4

Because you are talking about constraints, it appears you do not consider the case of inserting such "access costs" (because this is what they are) in the utility function. It implies that they do not create disutility directly, only direct or indirect monetary costs. Let $d$ be the distance in some units. Let $C_d = c_dd$ be a linear (for ...


3

The interest component is already included. It was just their way of writing out the budget constraint that confused me. If anyone is interested: $\frac{B_{t-1}}{p_{t}} - \frac{B_{t}}{(1+i_{t})p_{t}} = \frac{i_{t}}{(1+i_{t})}\frac{B_{t}}{p_{t}} - \frac{B_{t}}{p_{t}} + \frac{B_{t-1}}{p_{t}}$. This is simply the interest on existing debt and the face value of ...


3

This is more easily seen by writing out the budget constraints for periods 1 and 2 separately, and then eliminate the saving $s$. In period 1, the agent spends $\left(1+T_1^c \right)\cdot c_1$ on consumption, and saves the rest, so $$(1) \qquad \qquad s=y - \left(1+T_1^c \right)\cdot c_1.$$ In period 2, the agents lives on savings (together with interest ...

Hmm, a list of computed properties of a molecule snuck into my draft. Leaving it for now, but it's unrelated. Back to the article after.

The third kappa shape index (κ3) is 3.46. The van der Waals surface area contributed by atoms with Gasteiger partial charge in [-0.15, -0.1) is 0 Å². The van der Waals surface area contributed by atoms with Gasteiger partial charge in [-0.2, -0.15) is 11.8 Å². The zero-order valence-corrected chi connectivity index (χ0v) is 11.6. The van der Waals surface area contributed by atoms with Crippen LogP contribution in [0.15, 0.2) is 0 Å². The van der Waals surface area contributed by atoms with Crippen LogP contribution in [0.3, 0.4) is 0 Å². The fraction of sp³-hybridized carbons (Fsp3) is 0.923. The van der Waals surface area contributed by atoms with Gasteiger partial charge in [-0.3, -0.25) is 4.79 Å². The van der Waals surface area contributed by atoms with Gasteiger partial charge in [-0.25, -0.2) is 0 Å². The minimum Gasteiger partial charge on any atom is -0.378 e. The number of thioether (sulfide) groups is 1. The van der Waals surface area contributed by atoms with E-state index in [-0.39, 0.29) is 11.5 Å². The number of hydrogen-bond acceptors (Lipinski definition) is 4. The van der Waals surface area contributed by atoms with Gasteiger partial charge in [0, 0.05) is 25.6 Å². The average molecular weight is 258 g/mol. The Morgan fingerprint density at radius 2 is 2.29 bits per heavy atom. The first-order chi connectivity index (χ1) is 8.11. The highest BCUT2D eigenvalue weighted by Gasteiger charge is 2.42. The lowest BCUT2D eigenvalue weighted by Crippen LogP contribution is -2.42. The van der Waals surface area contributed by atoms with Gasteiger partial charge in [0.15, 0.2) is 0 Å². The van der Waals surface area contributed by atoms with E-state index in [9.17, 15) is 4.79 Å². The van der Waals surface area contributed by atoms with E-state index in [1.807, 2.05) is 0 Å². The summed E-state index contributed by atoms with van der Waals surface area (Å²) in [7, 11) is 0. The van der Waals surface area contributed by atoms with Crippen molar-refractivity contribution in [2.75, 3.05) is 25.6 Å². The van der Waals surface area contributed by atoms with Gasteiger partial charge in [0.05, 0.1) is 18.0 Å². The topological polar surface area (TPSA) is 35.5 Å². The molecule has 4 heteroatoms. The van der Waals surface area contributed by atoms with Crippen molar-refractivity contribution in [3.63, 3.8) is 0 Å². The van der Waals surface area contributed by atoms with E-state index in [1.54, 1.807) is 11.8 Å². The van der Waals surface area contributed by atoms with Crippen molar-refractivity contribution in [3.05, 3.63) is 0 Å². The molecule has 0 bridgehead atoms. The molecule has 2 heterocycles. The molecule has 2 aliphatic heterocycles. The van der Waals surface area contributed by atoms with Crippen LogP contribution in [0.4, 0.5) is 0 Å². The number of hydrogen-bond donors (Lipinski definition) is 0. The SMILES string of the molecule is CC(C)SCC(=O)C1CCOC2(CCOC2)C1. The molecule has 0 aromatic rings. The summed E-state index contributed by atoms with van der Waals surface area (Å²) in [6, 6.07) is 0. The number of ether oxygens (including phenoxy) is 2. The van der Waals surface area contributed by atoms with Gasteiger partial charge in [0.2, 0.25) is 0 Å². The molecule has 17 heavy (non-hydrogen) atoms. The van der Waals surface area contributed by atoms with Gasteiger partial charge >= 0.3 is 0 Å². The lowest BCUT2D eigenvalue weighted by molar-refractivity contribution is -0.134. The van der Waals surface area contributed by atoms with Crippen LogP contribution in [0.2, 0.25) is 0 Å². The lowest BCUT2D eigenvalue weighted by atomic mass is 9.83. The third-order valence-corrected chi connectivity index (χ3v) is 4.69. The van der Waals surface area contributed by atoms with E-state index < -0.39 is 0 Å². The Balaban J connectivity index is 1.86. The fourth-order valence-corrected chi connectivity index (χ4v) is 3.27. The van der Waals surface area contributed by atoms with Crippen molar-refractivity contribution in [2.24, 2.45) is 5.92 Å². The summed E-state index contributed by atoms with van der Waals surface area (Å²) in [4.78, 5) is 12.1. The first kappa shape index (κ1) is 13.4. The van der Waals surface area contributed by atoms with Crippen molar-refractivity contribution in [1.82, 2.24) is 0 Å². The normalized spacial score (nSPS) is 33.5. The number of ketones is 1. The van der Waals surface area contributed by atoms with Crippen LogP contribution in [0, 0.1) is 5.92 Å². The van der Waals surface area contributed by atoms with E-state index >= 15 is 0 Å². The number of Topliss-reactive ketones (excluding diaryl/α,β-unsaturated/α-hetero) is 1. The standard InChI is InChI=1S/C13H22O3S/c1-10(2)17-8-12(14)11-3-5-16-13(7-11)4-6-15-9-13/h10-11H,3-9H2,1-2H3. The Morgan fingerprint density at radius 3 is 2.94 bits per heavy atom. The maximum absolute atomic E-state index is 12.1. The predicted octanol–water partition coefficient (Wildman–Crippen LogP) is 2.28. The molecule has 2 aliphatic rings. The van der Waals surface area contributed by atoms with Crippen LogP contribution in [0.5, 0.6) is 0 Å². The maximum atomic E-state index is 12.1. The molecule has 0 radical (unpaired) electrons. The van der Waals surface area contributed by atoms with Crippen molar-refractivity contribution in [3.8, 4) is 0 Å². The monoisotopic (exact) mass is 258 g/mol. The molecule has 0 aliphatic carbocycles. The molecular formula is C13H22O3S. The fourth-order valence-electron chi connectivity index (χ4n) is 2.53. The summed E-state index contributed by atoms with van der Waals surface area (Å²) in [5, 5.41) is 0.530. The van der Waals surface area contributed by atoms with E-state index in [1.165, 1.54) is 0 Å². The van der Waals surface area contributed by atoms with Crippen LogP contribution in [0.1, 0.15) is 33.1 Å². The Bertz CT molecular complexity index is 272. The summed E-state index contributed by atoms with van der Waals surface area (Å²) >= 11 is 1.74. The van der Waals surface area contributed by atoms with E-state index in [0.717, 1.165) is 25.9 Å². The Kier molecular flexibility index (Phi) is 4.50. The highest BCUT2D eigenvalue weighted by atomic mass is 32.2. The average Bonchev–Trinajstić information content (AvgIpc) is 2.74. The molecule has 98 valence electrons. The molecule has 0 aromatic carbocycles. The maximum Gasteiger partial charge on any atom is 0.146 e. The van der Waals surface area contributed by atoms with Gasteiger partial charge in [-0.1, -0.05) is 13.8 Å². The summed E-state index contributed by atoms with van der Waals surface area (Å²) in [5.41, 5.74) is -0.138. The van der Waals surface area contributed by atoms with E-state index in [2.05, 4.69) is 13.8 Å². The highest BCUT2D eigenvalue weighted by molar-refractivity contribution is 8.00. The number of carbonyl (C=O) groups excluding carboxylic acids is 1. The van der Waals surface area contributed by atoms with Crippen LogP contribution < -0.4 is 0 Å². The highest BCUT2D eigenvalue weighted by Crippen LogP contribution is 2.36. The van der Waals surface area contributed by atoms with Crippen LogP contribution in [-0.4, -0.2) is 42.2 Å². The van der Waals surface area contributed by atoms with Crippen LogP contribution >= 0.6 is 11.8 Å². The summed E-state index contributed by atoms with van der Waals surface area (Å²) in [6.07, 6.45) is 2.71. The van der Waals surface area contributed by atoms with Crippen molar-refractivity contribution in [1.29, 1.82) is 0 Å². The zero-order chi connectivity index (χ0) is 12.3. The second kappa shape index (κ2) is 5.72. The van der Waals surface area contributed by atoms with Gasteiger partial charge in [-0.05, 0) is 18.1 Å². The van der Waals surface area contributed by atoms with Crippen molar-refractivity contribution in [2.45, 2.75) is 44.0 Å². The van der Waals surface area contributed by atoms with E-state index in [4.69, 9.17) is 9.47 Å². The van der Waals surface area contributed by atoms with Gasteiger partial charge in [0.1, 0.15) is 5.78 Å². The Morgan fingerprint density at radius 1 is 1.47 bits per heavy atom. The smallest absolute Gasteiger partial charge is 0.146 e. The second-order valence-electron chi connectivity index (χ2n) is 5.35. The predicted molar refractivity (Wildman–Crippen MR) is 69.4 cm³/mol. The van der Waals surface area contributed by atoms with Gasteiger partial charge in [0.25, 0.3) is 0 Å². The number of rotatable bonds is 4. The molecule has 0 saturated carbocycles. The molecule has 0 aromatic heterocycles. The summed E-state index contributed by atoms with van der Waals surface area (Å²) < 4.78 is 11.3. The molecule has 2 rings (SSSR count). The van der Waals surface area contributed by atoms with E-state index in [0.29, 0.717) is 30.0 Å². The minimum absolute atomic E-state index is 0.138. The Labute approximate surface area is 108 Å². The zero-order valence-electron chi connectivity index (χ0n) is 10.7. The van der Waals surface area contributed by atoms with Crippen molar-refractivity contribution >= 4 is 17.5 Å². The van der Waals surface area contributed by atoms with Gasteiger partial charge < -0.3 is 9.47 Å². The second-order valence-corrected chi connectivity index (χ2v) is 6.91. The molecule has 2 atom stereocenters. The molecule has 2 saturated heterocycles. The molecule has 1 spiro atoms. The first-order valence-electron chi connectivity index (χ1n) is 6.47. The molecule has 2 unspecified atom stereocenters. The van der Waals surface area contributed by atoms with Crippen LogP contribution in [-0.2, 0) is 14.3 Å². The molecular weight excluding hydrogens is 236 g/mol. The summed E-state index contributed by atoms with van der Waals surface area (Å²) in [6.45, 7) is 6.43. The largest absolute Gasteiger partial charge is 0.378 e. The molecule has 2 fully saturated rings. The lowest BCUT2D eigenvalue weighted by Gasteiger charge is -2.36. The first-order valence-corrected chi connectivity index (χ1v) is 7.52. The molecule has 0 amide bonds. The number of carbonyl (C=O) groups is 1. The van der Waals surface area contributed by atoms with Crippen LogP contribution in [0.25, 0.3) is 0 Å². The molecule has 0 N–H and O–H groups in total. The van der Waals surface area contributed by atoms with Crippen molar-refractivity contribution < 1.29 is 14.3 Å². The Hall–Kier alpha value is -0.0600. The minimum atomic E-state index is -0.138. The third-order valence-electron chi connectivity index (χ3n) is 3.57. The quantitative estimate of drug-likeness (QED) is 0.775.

1

Consider an arbitrary pair of vectors $(L_{1},K_{1})$ and $(L_{2},K_{2})$ that satisfy $wL_{i} + rK_{i} \leq Q$ for $i = 1, 2$. To show that constraint set is convex, we need to show that any convex combination of that (arbitrary) pair of vectors lies in the constraint set. Namely, for all $\gamma \in [0,1]$ we have $$\begin{split} w\left(\gamma L_{1} + (1-...


1

I guess the discount holds for the 100 first units of food even if she buys more than 100. Therefore the new budget line is \begin{equation*} \left\{ \begin{array}{ll} & 200 = 0.2 F + 2C \text{ if } F < 100 \\ & 200 = 0.2 \times 100 + F-100+2C \text{ otherwise } \end{array} \right. \end{equation*} which is continuous.


1

This is a standard regression equation, in the context of an econometric approach. The authors postulate a theoretical relationship between the variable "Change in Cash Holdings", which is treated as the "dependent variable", while "Cash Flow" and the rest are the explanatory variables/regressors. The "factors in front of them" are the regression ...


1

I can think of at least one paper where binding accounting rules are shown to have negative consequences on real investment: Can Tight Accounting Oversight Distort Investment? Evidence from Mortgage Restructurings after the JOBS Act Abstract: I study the effect of accounting oversight on a bank’s level of troubled mortgage restructurings. If banks ...


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